Speaker 6: And what I would also like to highlight is that our knowledge about the organization of the brain, about the structure of neurons, about the function of neurons, our current knowledge, is based on a variety of approaches. So contemporary neuroscience leverages virtually every branch of biology, ranging from biochemistry, a technique that allows us to isolate proteins and look at the interactions, molecular biology. So we manipulate genes, manipulate genes to understand their function, and also manipulate genes to actually develop tools to access, label, and manipulate neurons in the brain. We learn from structures. We learn from cell biology of neurons. And of course, recently, the advancements in chemistry and computer science, and particularly in AI, have been absolutely instrumental for contemporary neuroscience.

Speaker 7: And of course, as I mentioned already, imaging remains one of the most important and powerful tools. Contemporary imaging techniques allow to image neural circuits in individual synapses at different resolutions, as exemplified here. So what you see on the left is actually an image of the mouse brain, where different types of projection neurons are labeled and imaged. You can appreciate the complexity of connectivity between the cells. And so oftentimes, they project the axons far away from where the somas are located. And the opposite side of the spectrum is individual synapses, as shown on the right side. So these are structures that actually are individual units of information processing. These are structures that allow neurons to communicate via chemical signals. And they're also remarkably complex.

Speaker 8: I was fortunate when I was a postdoc to be a part of the research group led by a famous German neuroscientist, Tom Sudow, who is currently at Stanford, actually. Well, when I was a postdoc in Tom's lab, he was still in Dallas, Texas. And so Tom's work is widely recognized. In fact, he received the Nobel Prize in 2013 for his work on mechanisms of neurotransmitter secretion. And I would like to very briefly tell you about how synapses operate for the purpose of this talk. So what's shown here on this image on the right is actually a structure of individual chemical synapse. And what you see at the top of the image are small circular structures. So the structures are called neurotransmitter vesicles. So these vesicles store neurotransmitters. And they're able of rapidly releasing those neurotransmitters to the extracellular space in response to external stimuli when neurons become excited.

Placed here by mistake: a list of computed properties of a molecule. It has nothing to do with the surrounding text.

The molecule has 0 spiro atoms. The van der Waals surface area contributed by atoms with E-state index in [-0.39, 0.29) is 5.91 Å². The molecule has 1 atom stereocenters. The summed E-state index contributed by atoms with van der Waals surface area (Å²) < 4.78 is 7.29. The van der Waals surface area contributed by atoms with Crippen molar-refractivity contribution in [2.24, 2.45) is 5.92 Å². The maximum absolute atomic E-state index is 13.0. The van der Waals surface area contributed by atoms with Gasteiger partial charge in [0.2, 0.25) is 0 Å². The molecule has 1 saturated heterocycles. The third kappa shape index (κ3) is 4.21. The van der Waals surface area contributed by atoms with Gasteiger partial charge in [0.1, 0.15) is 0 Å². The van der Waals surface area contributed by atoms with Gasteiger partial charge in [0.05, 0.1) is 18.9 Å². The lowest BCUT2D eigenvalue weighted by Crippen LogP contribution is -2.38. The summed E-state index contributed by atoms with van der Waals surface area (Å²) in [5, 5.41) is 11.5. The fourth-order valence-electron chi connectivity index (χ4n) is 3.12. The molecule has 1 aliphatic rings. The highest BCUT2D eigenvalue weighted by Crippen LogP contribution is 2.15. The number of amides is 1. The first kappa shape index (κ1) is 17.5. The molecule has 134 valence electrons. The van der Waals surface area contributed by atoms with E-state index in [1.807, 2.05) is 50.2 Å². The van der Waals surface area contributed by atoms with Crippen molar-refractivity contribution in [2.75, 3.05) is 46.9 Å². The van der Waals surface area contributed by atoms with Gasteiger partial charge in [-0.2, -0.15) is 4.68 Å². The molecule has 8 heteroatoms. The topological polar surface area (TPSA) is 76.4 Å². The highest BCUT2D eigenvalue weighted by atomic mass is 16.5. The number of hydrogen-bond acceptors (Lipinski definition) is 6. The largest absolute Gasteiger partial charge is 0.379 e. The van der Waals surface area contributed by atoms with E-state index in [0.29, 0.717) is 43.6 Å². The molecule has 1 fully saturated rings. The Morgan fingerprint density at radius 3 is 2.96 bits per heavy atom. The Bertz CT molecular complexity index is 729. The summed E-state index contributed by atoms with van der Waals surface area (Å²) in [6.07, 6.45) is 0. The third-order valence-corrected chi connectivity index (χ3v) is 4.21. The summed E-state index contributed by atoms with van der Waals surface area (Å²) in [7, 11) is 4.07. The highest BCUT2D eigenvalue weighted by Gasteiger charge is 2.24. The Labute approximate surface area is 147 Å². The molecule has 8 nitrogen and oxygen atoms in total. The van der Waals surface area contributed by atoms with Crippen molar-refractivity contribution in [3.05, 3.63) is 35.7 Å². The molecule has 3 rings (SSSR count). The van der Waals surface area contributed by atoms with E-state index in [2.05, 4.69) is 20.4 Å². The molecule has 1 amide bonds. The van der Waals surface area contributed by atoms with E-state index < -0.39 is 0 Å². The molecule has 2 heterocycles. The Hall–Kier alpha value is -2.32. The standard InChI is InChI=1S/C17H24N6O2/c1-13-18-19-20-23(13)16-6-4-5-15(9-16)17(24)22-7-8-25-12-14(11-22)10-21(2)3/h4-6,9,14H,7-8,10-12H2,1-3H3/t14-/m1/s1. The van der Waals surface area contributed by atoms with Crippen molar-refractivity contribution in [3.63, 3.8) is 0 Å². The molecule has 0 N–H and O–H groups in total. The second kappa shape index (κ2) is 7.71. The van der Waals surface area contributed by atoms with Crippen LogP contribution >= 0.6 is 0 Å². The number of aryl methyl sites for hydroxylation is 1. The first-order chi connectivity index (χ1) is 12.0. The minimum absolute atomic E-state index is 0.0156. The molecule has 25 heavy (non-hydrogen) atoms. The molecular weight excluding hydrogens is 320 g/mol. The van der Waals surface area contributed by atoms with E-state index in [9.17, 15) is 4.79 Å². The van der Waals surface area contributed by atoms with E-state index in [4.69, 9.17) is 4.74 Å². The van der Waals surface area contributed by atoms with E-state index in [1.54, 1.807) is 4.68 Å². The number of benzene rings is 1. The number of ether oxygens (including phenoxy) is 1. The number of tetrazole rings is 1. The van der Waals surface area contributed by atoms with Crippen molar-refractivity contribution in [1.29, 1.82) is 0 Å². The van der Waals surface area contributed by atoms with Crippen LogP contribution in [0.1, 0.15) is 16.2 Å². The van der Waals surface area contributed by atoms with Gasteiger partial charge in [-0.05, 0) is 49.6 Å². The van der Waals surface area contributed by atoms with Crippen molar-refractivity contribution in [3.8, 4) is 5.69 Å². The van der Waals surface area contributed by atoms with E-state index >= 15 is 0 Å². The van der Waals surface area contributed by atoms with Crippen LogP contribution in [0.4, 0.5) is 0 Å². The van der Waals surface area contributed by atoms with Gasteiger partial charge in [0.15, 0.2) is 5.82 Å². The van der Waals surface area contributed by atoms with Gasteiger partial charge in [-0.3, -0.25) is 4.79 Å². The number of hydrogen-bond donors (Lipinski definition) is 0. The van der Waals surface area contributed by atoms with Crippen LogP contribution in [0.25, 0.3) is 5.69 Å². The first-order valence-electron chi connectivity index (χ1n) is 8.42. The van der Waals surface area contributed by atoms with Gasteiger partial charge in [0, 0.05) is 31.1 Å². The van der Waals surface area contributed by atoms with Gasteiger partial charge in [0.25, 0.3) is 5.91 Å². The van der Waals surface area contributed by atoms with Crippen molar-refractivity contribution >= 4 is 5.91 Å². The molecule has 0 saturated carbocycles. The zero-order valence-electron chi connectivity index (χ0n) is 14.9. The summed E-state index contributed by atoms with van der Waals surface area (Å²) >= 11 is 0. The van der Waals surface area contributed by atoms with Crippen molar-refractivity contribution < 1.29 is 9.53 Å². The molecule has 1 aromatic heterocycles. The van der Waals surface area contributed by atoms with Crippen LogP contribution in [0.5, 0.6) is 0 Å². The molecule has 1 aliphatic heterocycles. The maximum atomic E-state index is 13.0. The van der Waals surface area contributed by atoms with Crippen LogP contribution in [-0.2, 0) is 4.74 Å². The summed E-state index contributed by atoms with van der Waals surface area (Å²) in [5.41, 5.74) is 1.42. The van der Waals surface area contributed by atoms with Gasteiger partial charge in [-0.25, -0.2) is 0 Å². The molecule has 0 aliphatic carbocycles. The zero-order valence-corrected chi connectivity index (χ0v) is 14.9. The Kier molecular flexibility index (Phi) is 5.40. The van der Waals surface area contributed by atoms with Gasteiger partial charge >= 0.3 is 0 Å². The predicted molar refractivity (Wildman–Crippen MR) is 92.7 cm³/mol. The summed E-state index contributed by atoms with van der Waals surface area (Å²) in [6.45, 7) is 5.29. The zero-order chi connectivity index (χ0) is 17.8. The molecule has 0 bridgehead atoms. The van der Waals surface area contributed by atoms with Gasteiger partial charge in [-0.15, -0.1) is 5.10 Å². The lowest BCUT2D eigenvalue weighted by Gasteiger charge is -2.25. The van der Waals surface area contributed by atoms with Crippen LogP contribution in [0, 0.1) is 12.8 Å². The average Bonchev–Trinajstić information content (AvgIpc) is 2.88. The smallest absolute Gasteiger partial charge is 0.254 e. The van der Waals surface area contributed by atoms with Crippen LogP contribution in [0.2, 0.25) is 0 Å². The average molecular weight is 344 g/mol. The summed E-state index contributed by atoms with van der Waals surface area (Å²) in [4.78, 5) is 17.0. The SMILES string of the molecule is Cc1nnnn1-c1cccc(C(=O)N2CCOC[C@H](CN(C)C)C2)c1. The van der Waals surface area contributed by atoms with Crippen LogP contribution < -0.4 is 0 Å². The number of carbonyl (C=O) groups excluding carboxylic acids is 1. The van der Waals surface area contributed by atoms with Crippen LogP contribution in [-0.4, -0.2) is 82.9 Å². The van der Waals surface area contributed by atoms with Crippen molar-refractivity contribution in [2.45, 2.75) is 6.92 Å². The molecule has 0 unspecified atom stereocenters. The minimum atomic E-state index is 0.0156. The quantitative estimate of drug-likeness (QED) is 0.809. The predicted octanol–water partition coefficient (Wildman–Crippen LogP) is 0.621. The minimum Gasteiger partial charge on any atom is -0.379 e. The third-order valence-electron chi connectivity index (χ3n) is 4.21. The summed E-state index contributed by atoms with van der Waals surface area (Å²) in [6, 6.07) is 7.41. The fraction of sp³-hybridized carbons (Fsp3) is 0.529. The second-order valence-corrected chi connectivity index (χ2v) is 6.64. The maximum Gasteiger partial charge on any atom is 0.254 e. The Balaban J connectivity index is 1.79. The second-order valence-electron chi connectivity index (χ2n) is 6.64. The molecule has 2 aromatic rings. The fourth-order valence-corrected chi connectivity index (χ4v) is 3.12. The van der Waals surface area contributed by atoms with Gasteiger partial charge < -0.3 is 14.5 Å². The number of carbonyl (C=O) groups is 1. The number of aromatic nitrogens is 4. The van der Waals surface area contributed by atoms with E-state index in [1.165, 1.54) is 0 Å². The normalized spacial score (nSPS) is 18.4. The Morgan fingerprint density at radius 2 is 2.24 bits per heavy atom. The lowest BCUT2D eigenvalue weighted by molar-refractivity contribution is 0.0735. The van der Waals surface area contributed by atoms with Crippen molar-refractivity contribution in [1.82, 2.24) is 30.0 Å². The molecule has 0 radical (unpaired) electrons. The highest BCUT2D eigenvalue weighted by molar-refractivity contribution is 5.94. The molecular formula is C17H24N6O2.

Speaker 9: Upon release, neurotransmitters diffuse. And then they bind to receptors that are located on the opposite side of the synapse. So these receptors are located in the so-called postsynaptic neuron. And this allows neurons to rapidly transmit or convert the chemical signal into electrical signal. Because by binding to receptors, neurotransmitters produce an electrical signal in the downstream cell. So this process is very efficient. So in fact, the so-called exocytosis of neurotransmitter vesicles that leads to secretion of neurotransmitters operates on a scale of hundreds of microseconds, not even milliseconds. And this process is also very precise. And needless to say, this precision is absolutely important for every aspect of neuronal function. So we wouldn't be able to move, we wouldn't be able to learn, we wouldn't be able to actually perceive the external world if synapses were not operating with such precision and speed.